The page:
FANDOM


Wikipedia

EnglishModificar

Most common English words: bad « forward « remember « #519: fair » blood » copyright » late

PronunciationModificar

Etymology 1Modificar

Old English fæġer, from Proto-Germanic *fagroz. Cognate with Swedish fager.

AdjectiveModificar

Fair (comparative Fairer, superlative Fairest)
  1. (literary or archaic) Beautiful, of a pleasing appearance, with a pure and fresh quality.
    Monday's child is fair of face.
  2. Unblemished and innocent; clean and pure.
    one's fair name
  3. Light in color, pale, particularly as regards skin tone but also refers to blond hair.
    She had fair hair and blue eyes.
  4. Just, equitable.
    He must be given a fair trial.
  5. Adequate, reasonable, or decent.
    The patient was in a fair condition after some treatment.
  6. (baseball) Between the baselines.
SynonymsModificar
Derived termsModificar
TranslationsModificar

NounModificar

Singular
Fair

Plural
Fairs

Fair (plural Fairs)
  1. Something which is fair (in various senses of the adjective).
    When will we learn to distinguish between the fair and the foul?
  2. (obsolete) A woman, a member of the ‘fair sex’; also as a collective singular, women.
    • 1744, Georg Friedrich Händel, Hercules, act 2, scene 8
      Love and Hymen, hand in hand,
      Come, restore the nuptial band!
      And sincere delights prepare
      To crown the hero and the fair.
    • 1749, Henry Fielding, Tom Jones, Folio Society 1973, p. 39:
      In enjoying, therefore, such place of rendezvous, the British fair ought to esteem themselves more happy than any of their foreign sisters [...].

VerbModificar

Infinitive
to Fair

Third person singular
Fairs

Simple past
Faired

Past participle
Faired

Present participle
Fairing

to Fair (third-person singular simple present Fairs, present participle Fairing, simple past and past participle Faired)
  1. to construct or design a structure whose primary function is to produce a smooth outline and reduce air drag.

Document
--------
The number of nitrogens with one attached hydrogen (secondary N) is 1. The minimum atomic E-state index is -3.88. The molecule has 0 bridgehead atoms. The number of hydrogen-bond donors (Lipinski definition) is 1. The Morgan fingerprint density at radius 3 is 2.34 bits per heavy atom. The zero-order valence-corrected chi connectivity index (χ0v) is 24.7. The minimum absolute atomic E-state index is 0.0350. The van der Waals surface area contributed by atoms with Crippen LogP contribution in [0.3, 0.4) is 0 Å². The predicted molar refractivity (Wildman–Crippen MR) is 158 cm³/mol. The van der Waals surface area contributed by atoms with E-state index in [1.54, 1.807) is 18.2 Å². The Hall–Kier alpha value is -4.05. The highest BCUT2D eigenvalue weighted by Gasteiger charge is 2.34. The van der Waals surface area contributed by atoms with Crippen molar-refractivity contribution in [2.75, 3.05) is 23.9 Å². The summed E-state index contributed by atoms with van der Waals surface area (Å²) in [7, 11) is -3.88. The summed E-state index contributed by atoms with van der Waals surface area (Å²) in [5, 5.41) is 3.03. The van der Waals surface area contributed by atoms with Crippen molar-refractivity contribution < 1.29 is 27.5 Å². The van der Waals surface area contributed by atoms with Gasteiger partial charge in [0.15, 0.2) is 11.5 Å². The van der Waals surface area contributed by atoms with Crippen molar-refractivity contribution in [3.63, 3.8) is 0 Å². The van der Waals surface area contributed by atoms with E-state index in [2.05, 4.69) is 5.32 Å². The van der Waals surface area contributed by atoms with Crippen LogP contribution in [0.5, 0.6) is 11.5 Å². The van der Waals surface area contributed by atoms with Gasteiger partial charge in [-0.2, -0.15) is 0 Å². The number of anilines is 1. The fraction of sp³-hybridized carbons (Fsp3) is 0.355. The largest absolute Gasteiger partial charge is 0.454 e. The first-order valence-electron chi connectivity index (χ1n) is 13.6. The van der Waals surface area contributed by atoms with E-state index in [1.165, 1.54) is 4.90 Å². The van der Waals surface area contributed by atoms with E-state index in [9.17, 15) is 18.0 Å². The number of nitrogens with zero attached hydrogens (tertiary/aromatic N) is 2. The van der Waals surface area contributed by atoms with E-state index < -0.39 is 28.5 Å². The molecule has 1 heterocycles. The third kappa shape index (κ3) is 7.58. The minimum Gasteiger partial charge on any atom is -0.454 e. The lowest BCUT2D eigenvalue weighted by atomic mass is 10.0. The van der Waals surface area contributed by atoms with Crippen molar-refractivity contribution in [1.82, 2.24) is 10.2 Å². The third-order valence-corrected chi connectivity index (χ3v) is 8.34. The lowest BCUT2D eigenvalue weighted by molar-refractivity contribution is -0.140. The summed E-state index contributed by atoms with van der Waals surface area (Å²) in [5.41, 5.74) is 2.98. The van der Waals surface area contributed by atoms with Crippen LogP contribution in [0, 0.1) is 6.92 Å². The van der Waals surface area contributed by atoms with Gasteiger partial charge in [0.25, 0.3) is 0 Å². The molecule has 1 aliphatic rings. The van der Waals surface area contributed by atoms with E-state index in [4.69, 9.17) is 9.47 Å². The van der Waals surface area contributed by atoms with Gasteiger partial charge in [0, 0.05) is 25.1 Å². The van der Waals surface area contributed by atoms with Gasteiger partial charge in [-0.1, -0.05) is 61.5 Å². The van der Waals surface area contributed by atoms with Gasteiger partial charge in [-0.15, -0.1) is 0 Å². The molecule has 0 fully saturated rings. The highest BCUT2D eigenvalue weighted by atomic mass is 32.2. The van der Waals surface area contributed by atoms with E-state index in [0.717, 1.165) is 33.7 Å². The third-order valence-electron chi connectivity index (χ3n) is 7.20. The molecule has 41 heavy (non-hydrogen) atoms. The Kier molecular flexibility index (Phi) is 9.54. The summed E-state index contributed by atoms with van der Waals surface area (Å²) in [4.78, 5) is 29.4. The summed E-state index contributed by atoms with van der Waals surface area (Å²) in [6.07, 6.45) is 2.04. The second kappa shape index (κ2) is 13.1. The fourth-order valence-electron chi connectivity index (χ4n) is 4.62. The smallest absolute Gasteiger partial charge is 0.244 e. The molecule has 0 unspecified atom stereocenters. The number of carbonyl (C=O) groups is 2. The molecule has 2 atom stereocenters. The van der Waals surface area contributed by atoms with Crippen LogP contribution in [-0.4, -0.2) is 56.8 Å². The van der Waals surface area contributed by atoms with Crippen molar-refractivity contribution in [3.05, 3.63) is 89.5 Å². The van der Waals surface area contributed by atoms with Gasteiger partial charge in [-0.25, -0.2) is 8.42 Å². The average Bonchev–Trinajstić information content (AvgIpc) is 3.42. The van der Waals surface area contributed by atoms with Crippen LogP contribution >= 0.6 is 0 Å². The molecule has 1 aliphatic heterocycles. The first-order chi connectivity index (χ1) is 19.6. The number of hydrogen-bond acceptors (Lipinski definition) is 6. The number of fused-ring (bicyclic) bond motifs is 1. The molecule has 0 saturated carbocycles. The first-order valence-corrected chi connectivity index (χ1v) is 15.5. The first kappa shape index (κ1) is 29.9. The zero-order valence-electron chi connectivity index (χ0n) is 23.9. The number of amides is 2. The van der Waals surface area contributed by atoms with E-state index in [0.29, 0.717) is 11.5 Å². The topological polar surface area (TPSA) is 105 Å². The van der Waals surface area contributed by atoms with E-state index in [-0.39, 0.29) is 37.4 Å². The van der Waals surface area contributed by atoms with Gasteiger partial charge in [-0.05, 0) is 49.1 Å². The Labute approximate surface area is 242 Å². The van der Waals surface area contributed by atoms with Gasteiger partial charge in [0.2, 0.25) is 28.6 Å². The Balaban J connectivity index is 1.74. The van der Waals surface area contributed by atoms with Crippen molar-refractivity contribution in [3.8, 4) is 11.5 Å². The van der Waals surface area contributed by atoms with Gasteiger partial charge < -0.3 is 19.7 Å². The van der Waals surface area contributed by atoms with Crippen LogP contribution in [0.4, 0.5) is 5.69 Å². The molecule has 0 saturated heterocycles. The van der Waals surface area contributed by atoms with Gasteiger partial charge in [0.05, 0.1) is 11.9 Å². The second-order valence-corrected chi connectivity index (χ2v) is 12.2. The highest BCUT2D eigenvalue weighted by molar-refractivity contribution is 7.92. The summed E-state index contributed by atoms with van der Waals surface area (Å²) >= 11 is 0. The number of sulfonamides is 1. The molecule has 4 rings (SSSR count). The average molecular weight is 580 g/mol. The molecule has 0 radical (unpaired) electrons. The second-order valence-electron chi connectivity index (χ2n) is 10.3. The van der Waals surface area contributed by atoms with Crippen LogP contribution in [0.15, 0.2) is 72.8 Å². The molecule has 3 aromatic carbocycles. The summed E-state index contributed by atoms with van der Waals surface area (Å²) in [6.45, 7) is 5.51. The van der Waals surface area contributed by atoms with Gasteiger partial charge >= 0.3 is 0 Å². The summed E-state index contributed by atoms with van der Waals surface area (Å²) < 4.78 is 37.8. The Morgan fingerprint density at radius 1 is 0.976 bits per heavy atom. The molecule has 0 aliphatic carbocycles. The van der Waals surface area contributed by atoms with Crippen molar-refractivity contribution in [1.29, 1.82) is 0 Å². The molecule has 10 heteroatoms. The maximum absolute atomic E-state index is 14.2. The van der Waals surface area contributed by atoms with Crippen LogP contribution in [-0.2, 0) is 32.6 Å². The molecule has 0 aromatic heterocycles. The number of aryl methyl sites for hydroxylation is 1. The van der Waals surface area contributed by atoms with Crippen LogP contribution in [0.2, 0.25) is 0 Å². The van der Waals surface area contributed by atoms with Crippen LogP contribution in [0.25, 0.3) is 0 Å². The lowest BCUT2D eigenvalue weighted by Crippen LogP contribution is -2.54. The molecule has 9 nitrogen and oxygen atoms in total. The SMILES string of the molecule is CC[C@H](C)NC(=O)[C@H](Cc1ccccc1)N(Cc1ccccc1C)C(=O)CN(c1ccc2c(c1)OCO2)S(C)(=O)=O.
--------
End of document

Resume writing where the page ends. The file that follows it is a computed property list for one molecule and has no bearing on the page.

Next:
Etymology 2Modificar

From Old French feire, from Latin fēriae.

NounModificar

Singular
Fair

Plural
Fairs

Fair (plural Fairs)
  1. A community gathering to celebrate and exhibit local achievements.
  2. An event for public entertainment and trade, a market.
  3. An event for professionals in a trade to learn of new products and do business.
TranslationsModificar
The translations below need to be checked and inserted above into the appropriate translation tables, removing any numbers. Numbers do not necessarily match those in definitions. See instructions at Help:How to check translations.

VerbModificar

Infinitive
to Fair

Third person singular
Fairs

Simple past
Faired

Past participle
Faired

Present participle
Fairing

to Fair (third-person singular simple present Fairs, present participle Fairing, simple past and past participle Faired)
  1. To smoothen or even a surface (especially a connection or junction on a surface).
  2. To bring into perfect alignment (especially about rivet holes when connecting structural members).
  3. (obsolete) To make fair.
Derived termsModificar
TranslationsModificar

GermanModificar

AdjectiveModificar

fair

  1. just, equitable, adequate, honest, in good spirit
    ein faires Spiel
    Es ist nur fair, auch wenn alle gleich schlecht behandelt werden.

AntonymsModificar

SynonymsModificar

Derived termsModificar


IrishModificar

PronunciationModificar

  • IPA: [fˠaɾʲ]

VerbModificar

Fair

  1. to watch

InflectionModificar

MutationModificar

Irish mutation
Radical Lenition Eclipsis
fair fhair bhfair
Note: Some of these forms may be hypothetical. Not every
possible mutated form of every word actually occurs.
de:fair

et:fair el:fair es:fair fa:fair fr:fair gl:fair io:fair it:fair kn:fair kk:fair ku:fair lt:fair hu:fair my:fair nl:fair no:fair pl:fair pt:fair ro:fair ru:fair simple:fair fi:fair sv:fair ta:fair te:fair uk:fair vi:fair zh:fair

Community content is available under CC-BY-SA unless otherwise noted.